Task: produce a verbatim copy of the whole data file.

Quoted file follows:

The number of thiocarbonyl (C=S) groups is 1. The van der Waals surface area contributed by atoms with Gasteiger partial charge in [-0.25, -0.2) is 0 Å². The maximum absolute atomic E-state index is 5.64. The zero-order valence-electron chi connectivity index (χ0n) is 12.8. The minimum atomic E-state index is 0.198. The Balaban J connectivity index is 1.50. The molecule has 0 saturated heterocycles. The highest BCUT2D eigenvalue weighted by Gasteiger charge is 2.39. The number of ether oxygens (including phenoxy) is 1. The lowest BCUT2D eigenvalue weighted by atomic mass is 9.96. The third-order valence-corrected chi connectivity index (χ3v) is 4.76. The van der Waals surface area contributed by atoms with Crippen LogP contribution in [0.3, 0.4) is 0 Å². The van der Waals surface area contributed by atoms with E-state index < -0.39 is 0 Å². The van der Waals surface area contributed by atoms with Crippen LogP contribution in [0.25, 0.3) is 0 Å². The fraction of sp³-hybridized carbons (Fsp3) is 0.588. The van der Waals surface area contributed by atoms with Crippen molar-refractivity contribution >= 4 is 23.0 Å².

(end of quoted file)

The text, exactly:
The number of thiocarbonyl (C=S) groups is 1. The van der Waals surface area contributed by atoms with Gasteiger partial charge in [-0.25, -0.2) is 0 Å². The maximum absolute atomic E-state index is 5.64. The zero-order valence-electron chi connectivity index (χ0n) is 12.8. The minimum atomic E-state index is 0.198. The Balaban J connectivity index is 1.50. The molecule has 0 saturated heterocycles. The highest BCUT2D eigenvalue weighted by Gasteiger charge is 2.39. The number of ether oxygens (including phenoxy) is 1. The lowest BCUT2D eigenvalue weighted by atomic mass is 9.96. The third-order valence-corrected chi connectivity index (χ3v) is 4.76. The van der Waals surface area contributed by atoms with Crippen LogP contribution in [0.3, 0.4) is 0 Å². The van der Waals surface area contributed by atoms with E-state index < -0.39 is 0 Å². The van der Waals surface area contributed by atoms with Crippen LogP contribution in [0.25, 0.3) is 0 Å². The fraction of sp³-hybridized carbons (Fsp3) is 0.588. The van der Waals surface area contributed by atoms with Crippen molar-refractivity contribution >= 4 is 23.0 Å².